To all those who criticized the police officer who tackled and handcuffed former tennis pro James Blake in a case of mistaken identity, the Patrolmen's Benevolent Association thinks you're an asshole. PBA President Pat Lynch has written one of his famous open letters, which begins, "If you have never struggled with someone who is resisting arrest or who pulled a gun or knife on you when you approached them for breaking a law, then you are not qualified to judge the actions of police officers putting themselves in harm's way for the public good."
Blake, who was once the 4th ranked men's player in the world, was handcuffed briefly last week when police officers mistook him for a suspect in a credit card fraud ring. The real suspect apparently bore a strong resemblance to Blake, and when a tipster pointed out Blake, thinking it was the suspect, a police officer rushed over and took him down.
It turned out that the officer, James Frascatore, has a history of civilian complaints and lying about his interactions with civilians. He has been placed on modified duty as Internal Affairs investigates.
Mayor Bill de Blasio and Police Commissioner Bill Bratton apologized repeatedly to Blake, stating, "This incident remains under investigation to determine what contributed to the errors made, who may be held accountable, and what we can learn to prevent these mistakes from being repeated in the future... we both stand ready to meet with Mr. Blake to further discuss these issues and initiatives."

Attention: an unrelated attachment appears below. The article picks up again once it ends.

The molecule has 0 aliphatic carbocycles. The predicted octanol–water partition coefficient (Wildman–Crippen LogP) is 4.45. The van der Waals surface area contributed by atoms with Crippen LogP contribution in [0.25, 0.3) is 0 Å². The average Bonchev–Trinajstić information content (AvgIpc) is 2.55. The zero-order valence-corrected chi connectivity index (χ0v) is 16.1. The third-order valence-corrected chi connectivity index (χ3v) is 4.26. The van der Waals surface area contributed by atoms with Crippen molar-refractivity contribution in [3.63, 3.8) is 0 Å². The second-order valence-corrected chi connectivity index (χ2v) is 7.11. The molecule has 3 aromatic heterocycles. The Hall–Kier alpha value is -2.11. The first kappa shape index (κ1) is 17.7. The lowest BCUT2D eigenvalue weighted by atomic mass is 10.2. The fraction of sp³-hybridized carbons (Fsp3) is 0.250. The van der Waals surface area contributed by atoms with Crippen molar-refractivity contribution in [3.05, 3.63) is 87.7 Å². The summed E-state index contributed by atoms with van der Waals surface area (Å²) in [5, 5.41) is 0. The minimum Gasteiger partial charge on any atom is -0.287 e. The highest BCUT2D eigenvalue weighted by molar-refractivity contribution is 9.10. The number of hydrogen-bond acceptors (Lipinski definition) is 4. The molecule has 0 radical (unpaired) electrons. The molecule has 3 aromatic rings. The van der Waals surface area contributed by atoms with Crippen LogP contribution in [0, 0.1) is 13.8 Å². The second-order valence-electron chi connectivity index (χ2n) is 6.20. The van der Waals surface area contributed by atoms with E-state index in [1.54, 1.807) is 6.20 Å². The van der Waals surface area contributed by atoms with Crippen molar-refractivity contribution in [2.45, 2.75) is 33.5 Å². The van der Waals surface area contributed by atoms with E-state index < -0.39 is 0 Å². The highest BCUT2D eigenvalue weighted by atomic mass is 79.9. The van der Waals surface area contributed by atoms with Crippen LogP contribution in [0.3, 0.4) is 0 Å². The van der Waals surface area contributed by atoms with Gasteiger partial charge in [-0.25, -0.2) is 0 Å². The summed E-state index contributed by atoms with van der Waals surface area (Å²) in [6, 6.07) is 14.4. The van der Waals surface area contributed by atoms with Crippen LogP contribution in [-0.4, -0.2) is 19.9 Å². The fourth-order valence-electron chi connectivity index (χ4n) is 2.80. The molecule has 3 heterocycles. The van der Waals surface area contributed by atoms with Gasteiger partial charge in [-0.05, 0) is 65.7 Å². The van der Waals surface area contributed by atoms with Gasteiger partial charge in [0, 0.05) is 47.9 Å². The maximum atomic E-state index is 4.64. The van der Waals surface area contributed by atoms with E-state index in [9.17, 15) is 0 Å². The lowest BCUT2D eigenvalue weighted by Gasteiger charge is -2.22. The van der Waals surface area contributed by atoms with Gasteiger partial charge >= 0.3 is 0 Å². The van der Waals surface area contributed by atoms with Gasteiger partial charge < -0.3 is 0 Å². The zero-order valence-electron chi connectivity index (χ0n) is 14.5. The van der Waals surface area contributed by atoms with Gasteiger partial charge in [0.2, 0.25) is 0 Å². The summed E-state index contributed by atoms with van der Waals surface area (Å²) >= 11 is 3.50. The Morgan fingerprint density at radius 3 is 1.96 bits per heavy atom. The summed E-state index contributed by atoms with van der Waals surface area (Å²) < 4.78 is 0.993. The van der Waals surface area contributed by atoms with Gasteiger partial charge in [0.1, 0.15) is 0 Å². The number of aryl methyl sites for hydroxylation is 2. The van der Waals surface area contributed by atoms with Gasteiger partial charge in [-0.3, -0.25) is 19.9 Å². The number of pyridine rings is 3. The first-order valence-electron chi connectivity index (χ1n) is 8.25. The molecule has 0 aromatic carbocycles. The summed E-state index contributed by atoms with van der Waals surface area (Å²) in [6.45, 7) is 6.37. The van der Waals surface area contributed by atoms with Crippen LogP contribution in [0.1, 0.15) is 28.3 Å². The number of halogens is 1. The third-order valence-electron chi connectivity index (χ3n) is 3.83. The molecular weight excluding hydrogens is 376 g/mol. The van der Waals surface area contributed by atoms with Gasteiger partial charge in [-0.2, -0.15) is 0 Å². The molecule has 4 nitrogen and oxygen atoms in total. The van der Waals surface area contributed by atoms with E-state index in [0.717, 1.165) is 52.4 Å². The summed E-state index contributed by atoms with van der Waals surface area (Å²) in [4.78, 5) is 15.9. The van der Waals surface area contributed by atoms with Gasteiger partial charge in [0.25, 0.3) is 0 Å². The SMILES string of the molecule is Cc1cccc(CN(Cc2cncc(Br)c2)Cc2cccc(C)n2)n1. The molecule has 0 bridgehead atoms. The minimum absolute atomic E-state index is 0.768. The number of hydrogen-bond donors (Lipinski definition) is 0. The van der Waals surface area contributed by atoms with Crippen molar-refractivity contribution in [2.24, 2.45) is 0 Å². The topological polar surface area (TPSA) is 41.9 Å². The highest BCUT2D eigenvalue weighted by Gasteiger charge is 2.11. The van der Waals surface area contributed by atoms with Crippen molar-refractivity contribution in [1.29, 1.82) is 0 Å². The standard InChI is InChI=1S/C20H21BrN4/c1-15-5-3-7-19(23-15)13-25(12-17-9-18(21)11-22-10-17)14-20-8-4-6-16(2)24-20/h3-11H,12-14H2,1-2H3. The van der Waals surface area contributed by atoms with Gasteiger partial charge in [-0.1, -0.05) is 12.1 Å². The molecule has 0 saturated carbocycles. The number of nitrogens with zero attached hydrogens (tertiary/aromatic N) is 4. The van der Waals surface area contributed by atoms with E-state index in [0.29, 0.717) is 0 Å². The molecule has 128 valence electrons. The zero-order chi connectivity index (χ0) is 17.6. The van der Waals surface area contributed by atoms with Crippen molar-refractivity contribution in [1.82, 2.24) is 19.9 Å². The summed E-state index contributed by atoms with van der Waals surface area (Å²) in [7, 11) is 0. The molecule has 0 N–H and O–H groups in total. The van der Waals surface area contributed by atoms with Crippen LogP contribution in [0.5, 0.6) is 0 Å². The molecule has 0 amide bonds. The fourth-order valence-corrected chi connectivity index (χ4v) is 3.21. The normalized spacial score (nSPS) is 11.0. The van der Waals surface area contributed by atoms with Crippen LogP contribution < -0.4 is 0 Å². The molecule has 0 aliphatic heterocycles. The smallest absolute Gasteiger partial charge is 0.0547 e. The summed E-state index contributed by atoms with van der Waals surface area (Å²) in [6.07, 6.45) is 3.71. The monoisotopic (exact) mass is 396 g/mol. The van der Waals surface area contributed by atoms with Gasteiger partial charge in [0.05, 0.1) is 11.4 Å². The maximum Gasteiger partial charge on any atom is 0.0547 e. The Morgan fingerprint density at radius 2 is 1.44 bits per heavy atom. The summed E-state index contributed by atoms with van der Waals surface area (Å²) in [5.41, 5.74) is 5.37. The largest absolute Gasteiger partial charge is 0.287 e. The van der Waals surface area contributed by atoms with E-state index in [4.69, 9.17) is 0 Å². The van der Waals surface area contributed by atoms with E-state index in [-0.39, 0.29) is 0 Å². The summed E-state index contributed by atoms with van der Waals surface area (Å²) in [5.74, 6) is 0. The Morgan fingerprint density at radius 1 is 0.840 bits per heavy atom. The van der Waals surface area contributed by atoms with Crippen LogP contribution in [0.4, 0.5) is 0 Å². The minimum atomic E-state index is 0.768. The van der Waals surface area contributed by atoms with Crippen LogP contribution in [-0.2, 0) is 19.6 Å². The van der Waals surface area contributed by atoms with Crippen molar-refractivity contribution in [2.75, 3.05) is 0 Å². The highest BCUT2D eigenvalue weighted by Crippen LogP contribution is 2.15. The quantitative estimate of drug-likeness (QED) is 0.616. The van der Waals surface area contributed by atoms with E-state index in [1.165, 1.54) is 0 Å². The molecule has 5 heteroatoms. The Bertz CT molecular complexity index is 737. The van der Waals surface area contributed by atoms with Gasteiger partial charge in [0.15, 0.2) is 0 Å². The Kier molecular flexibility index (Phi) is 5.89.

This position upset Lynch, as did the editorials calling for Frascatore to be fired. The NY Times editorial board brings up Daniel Pantaleo, the officer who fatally choked Eric Garner: "New Yorkers deserve policing carried out with 'Courtesy, professionalism, respect,' painted on the sides of patrol cars. Officers Frascatore and Pantaleo make those words a farce."
Here's what Lynch, who blamed the execution-style killings of police officers last December on de Blasio, wrote in full:
To all arm-chair judges:
If you have never struggled with someone who is resisting arrest or who pulled a gun or knife on you when you approached them for breaking a law, then you are not qualified to judge the actions of police officers putting themselves in harm's way for the public good.
It is mystifying to all police officers to see pundits and editorial writers whose only expertise is writing fast-breaking, personal opinion, and who have never faced the dangers that police officers routinely do, come to instant conclusions that an officer's actions were wrong based upon nothing but a silent video. That is irresponsible, unjust and un-American. Worse than that, your uninformed rhetoric is inflammatory and only serves to worsen police/community relations.
In the unfortunate case of former tennis pro, James Blake, -- who was clearly but mistakenly identified by a complainant -- there certainly can be mitigating circumstances which caused the officer to handle the situation in the manner he did. Do they exist? Frankly, no one will know for sure until there is a full and complete investigation. That is why no one should ever jump to an uninformed conclusion based upon a few seconds of video. Let all of the facts lead where they will, but police officers have earned the benefit of the doubt because of the dangers we routinely face.
The men and women of the NYPD are once again disheartened to read another the knee-jerk reaction from ivory tower pundits who enjoy the safety provided by our police department without understanding the very real risks that we take to provide that safety. Due process is the American way of obtaining justice, not summary professional execution called for by editorial writers.
Patrick J. Lynch
Yes, if there's one thing Lynch is an expert on, it's inflammatory rhetoric.